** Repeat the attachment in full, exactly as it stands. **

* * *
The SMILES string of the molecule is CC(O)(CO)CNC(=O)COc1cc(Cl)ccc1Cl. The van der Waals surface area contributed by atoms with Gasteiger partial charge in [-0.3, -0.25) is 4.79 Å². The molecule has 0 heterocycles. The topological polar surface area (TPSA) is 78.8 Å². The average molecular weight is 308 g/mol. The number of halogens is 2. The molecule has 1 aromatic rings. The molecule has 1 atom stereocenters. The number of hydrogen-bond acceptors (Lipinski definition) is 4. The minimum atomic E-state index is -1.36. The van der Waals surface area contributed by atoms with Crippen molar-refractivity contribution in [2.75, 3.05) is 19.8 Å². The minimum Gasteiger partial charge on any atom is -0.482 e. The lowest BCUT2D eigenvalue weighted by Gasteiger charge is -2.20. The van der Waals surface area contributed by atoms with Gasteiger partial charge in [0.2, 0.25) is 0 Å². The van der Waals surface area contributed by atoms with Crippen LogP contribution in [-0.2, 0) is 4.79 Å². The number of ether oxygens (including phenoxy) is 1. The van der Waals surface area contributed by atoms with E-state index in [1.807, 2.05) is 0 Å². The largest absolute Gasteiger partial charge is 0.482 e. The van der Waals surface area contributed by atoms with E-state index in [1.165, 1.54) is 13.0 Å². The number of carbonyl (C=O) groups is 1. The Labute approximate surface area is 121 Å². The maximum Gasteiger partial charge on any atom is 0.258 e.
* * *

The SMILES string of the molecule is CC(O)(CO)CNC(=O)COc1cc(Cl)ccc1Cl. The van der Waals surface area contributed by atoms with Gasteiger partial charge in [-0.3, -0.25) is 4.79 Å². The molecule has 0 heterocycles. The topological polar surface area (TPSA) is 78.8 Å². The average molecular weight is 308 g/mol. The number of halogens is 2. The molecule has 1 aromatic rings. The molecule has 1 atom stereocenters. The number of hydrogen-bond acceptors (Lipinski definition) is 4. The minimum atomic E-state index is -1.36. The van der Waals surface area contributed by atoms with Crippen molar-refractivity contribution in [2.75, 3.05) is 19.8 Å². The minimum Gasteiger partial charge on any atom is -0.482 e. The lowest BCUT2D eigenvalue weighted by Gasteiger charge is -2.20. The van der Waals surface area contributed by atoms with Gasteiger partial charge in [0.2, 0.25) is 0 Å². The van der Waals surface area contributed by atoms with Crippen LogP contribution in [-0.2, 0) is 4.79 Å². The number of ether oxygens (including phenoxy) is 1. The van der Waals surface area contributed by atoms with E-state index in [1.807, 2.05) is 0 Å². The largest absolute Gasteiger partial charge is 0.482 e. The van der Waals surface area contributed by atoms with E-state index in [1.165, 1.54) is 13.0 Å². The number of carbonyl (C=O) groups is 1. The Labute approximate surface area is 121 Å². The maximum Gasteiger partial charge on any atom is 0.258 e.